"Righteous Gentile" is the honorary appellation given by Jews to those gentiles who worked to save Jews during the Holocaust. In his just published book, The Myth of Hitler's Pope (Regnery, 2005), Rabbi David G. Dalin, a professor at Ave Maria University, provides the detailed and documented evidence demonstrating that Pope Pius XII, who was pope from 1939 to 1958, directly took action that saved hundreds of thousands of Jews from the Nazis during World War II.
One of many of Pius's Jewish defenders quoted in the book is "Israeli historian and diplomat Pinchas Lapide, who had been the Israeli consul in Milan and had spoken with many Italian Jewish Holocaust survivors" (pp. 10-11). According to Lapide's extensive historical analysis, Pius XII "was instrumental in saving at least 700,000, but probably as many as 860,000 Jews from certain death at Nazi hands" (p. 11). Whatever the exact number, Rabbi Dalin's sources all point to the fact that Pius XII's efforts saved hundreds of thousands of Jews, most notably in Italy, Hungary, and Slovakia (see pp. 92-99). Most dramatically, the papal summer residence at Castel Gandolfo sheltered as many as 3,000 Jews (pp. 92-93).
How did Pius XII do it? He made Catholic facilities in Rome and the rest of Italy available to shelter Jews, including, as just noted, Castel Gandolfo, but also the Gregorian University, the Pontifical Biblical Institute, and the Vatican itself (pp. 82-83). He sent financial contributions to aid persecuted Jews (pp. 89-90, 95-96). He sent handwritten letters directing papal diplomats in the Nazi occupied countries to intervene in support of the Jews (p. 88). He gave "direct face-to-face orders to rescue Jews" (p. 91).
And he was not silent in public. He spoke out against the racist ideology of the Nazis both before and after he became pope (pp. 63-67, 73-77). There is dramatic proof that Pius XII's anti-Nazi views were known far and wide: the Allies dropped 88,000 copies of Pius XII's first encyclical over Germany because the encyclical rejected Nazism (p. 73), and Hitler himself planned the kidnapping of Pius XII because the Pope had condemned the Nazi persecution of the Jews (pp. 13, 76-77). Hitler and the Nazis knew all too well that Pius XII was on the side of the Jews. Pius XII was neither neutral nor silent. And certainly he did not favor the Nazis.
The book is full of tributes to Pius XII's defense of the Jews from Jewish leaders (pp. 99-103), from the media, including the sorely missed New York Times of another era (see, for example, pp. 74-75), and from those who worked with the Pope to aid the Jews. Those closest in time and place to the events of those terrible years testify to the persistent pro-Jewish activities of Pius XII. Yet, today, there is a cottage industry by persons who were never there, abetted by the liberal media, including the discredited version of the New York Times of this era, that argues the direct opposite in the face of overwhelming, specific, and documented credible evidence. Rabbi Dalin again and again refutes and confronts the slanders made against Pius XII.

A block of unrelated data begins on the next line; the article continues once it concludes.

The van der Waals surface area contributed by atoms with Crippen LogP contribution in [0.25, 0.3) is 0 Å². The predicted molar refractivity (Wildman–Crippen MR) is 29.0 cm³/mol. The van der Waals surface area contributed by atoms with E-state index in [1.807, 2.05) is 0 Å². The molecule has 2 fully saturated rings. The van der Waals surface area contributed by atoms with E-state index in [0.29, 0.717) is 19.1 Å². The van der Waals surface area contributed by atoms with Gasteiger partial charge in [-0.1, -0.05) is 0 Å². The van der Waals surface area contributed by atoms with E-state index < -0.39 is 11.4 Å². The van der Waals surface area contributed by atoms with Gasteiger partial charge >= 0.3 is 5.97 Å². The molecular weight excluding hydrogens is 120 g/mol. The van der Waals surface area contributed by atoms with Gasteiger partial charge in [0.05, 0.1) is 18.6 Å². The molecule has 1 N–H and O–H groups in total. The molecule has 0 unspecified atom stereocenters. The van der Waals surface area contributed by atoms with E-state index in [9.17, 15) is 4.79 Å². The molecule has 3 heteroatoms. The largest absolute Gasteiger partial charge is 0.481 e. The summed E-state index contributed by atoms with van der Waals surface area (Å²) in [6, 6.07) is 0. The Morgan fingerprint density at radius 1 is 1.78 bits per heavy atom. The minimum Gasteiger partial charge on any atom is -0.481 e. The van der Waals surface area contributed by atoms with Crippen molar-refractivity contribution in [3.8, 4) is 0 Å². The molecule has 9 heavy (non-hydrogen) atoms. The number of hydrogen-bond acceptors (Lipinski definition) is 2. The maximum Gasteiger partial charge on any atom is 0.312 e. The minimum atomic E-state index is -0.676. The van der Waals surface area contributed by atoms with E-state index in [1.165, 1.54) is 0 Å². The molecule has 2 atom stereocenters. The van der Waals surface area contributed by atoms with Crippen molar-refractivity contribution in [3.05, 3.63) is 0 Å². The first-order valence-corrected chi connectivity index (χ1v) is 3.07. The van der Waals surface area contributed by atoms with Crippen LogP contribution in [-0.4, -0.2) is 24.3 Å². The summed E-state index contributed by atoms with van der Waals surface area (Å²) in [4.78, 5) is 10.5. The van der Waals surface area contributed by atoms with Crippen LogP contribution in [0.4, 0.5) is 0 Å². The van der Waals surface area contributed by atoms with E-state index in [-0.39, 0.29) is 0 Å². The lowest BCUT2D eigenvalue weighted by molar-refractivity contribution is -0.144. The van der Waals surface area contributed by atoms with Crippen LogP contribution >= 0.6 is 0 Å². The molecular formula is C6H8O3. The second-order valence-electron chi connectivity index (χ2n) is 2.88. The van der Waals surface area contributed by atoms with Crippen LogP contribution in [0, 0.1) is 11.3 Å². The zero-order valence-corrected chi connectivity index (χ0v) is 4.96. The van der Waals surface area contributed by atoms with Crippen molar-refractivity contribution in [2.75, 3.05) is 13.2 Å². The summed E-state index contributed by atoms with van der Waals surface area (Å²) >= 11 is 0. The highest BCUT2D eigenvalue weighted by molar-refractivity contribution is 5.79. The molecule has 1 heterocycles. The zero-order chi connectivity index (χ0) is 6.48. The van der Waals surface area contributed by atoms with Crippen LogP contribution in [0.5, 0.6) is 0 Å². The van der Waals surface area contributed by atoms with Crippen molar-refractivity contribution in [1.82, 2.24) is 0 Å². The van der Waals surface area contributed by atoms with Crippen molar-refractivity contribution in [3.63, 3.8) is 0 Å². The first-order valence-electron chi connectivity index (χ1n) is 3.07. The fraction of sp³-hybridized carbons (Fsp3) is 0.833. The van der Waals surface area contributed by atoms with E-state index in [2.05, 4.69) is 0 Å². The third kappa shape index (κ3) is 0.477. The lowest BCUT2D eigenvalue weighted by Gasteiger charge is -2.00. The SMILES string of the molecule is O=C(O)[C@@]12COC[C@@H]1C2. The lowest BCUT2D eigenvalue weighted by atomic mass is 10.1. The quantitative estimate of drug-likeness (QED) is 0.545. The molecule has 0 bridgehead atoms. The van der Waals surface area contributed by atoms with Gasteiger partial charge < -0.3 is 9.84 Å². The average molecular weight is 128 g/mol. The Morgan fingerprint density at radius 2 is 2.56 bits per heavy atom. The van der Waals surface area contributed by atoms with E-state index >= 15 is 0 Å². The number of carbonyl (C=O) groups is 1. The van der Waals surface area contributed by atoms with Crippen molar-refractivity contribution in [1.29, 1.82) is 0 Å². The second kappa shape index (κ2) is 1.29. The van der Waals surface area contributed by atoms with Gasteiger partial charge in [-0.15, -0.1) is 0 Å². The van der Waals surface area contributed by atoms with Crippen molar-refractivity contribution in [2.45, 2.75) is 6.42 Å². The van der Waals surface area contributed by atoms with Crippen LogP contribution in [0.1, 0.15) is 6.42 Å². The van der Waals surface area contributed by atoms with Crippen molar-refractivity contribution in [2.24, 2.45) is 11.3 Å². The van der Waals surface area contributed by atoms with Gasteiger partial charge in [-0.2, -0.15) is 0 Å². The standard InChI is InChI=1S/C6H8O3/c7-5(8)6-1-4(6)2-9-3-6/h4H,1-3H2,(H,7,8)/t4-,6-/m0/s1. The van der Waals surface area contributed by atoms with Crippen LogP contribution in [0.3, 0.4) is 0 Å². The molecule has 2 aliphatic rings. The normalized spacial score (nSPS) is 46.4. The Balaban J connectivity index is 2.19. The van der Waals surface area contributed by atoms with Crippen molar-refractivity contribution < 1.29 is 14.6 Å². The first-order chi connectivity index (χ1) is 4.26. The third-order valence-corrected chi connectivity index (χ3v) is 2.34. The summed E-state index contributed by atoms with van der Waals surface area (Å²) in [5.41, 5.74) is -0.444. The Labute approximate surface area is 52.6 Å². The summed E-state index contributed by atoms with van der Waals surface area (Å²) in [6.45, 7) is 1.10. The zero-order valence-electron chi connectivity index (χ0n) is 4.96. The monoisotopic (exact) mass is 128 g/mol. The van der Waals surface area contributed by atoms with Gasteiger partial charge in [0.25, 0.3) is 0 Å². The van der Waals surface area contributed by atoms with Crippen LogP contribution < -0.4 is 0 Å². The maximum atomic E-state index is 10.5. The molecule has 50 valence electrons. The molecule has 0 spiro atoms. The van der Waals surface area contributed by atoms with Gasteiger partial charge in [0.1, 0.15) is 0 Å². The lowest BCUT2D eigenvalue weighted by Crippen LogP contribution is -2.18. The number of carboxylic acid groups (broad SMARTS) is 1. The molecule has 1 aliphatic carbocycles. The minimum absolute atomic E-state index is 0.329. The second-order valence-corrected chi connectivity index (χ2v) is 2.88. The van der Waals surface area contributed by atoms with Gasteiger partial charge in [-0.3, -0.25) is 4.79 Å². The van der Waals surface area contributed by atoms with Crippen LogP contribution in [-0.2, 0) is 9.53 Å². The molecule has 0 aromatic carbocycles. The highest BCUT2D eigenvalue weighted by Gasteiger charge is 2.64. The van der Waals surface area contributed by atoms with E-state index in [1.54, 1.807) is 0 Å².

In the face of so much evidence from so many credible witnesses and historians, why is there now a frenzied crusade to slander Pius XII? And, even worse, why do so many suspend their common sense and accept such slanders at face value? Rabbi Dalin hits the nail on the head when he points to another agenda completely unrelated to the actual history of the Holocaust: the undermining of current papal authority because of the intense, emotional hatred of traditional Catholic teaching, especially on sexual matters, on abortion, and on priestly ordination (see pp. 2-10).
What we have is a virulently anti-Catholic pseudo-intellectual group of writers, many of whom falsely claim to be Catholic, who are so consumed by their emotional hatred of the papacy and Catholicism that they see demons where none exist. Their shoddy work has been embraced by the liberal mainstream media because the shoddy work advances the morally relativistic, pro-abortion agenda of the same mainstream media. Ironically, both the pseudo-intellectual hacks who produce these slanders on Pius XII and the liberal media in fact practice the Nazi propaganda tactic of using repetitive lying to deceive the public into thinking that what never happened did happen and that what really did happen never happened.
Another great irony is that some of the same attackers of Pius XII and large segments of the liberal media practice their own version of functional anti-Semitism today by refusing to point out and hold Islamic nations of the Middle East responsible for the widespread dissemination of anti-Jewish rhetoric and slanders in books, media, and schools (see pp. 141-45, 156-59). Leftists consider it fashionable to bash Israel at every turn, but turn a blind eye toward anti-Israeli excesses as somehow justified. Instead of pointing courageously to the real--and very threatening--sources of anti-Semitism today, anti-papal writers have decided to concoct false charges against Pius XII and the Catholic Church as a whole in pursuit of an anti-papal agenda. To their intellectual and moral shame, those who reject the traditional moral and theological teachings of the Church are only too eager to suspend any critical judgment in order to see the papacy discredited, while giving a pass to the real sources of anti-Semitism and terror today. Fortunately, Rabbi Dalin has documented the evidence that, to borrow a phrase from another writer, "demands a verdict" from those who are intellectually honest. The evidence also calls for apologies from many who have so eagerly embraced the calumnies against Pius XII and the Catholic Church.